As the end of the year approaches, life insurance carriers are in a mad dash to implement product changes mandated by the new 2017 CSO mortality tables and the Principle-Based Reserving (PBR) requirements. Most carriers have already updated their term and no-lapse guarantee universal life products to meet these new requirements, but many cash accumulation products still need to be revised.
Why did carriers wait to the end of the year to make changes to their cash accumulation products?
A couple of real-life cases will demonstrate why carriers delayed implementation of the CSO/PBR requirements for these products and the unfortunate consequence of this delay.
Female client, age 63
Looking at a single pay no-lapse guarantee variable life policy
Face amount: $2 million
The current non-compliant product will cost $524,376.
The new CSO/PBR compliant product is less expensive at $494,808
Commentary: The new product, with a lower price is great when looking at the product from the nolapse guarantee perspective; however, the cash value side of the policy takes a significant hit. By age 90 the new product is short $278,100 in cash value and has a correspondingly $369,778 smaller death benefit – a significant hit for just a $25,568 difference in premium.
Clearly, the client is better off in the old product. This result is not unusual. Many cash accumulation products are less attractive under the new guidelines.
While the delay in implementing the CSO/PBR requirement for cash accumulation products appears to generally benefit clients, there is one significant consequence: namely, life insurance products that do not meet both the CSO and PBR requirements must be issued and paid by December 31, 2019. There are NO exceptions to this deadline. Where a client wants to 1035 exchange values from an existing policy, like this client, time may have already run out. In this case, if the 1035 exchange does not happen until 2020, the client will receive the new product.
While this result is not ideal, at least there is an alternative carrier product. The next case demonstrates a situation where the carrier did not have an alternative product!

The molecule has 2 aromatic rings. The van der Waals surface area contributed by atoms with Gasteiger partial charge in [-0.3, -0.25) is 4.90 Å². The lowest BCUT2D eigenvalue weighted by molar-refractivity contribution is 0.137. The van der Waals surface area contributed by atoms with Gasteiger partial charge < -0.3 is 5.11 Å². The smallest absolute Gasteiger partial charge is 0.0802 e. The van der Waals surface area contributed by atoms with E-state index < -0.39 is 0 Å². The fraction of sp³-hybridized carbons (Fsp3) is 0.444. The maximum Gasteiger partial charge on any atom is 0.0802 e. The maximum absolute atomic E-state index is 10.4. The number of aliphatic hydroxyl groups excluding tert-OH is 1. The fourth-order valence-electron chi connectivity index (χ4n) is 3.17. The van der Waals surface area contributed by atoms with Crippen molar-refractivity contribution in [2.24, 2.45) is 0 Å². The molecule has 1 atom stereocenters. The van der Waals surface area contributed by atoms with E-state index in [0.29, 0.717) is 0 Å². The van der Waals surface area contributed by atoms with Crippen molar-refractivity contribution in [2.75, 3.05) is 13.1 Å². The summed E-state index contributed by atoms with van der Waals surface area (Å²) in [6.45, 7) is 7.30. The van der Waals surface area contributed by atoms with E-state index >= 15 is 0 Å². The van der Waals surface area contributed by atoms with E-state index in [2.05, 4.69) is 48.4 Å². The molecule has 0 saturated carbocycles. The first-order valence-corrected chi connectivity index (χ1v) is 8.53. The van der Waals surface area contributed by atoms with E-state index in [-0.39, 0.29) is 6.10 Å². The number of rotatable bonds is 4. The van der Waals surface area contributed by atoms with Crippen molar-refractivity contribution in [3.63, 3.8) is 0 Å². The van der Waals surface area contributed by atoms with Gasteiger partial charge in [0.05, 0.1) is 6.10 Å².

Client contemplating the purchase of a $5 million policy in a not yet drafted ILIT. The use of loan regime split-dollar arrangement being considered, so client selected a high cash value product.
Unfortunately, the most competitive product was a non-compliant product where the carrier’s CSO/ PBR compliant replacement product was not expected to be available in January 2020, creating a product gap.
Commentary: Where the carrier does not have a replacement product, it is imperative that the noncompliant policy get paid by December 31.
Unfortunately, the December 31 deadline is also creating problems when a client desires to own the policy in an irrevocable trust (ILIT) that has not yet been drafted. Where a policy is going to be owned by a yet to be drafted ILIT, it’s possible to begin the medical underwriting without the formal trust/ owner. However, the client must have a conversation with his legal advisor concerning the urgency of getting the trust drafted.
In addition to getting the trust established in an expeditious manner, the timing of the premium payment to the trust must take into consideration the beneficiaries’ typical 30-day Crummey withdrawal right. While it’s possible to transfer funds to a trust once it is established, even where the policy is still in the underwriting process, often clients wait until the policy is issued. If the policy is issued in December, the Crummey period will cause the premium to be delayed to 2020.
Obviously, DBS instructed the financial advisor to make sure the client and the client’s legal counsel are aware of the need to have the trust funded and the Crummey time period completed in time for the trustee to write a check to the carrier prior to the end of December.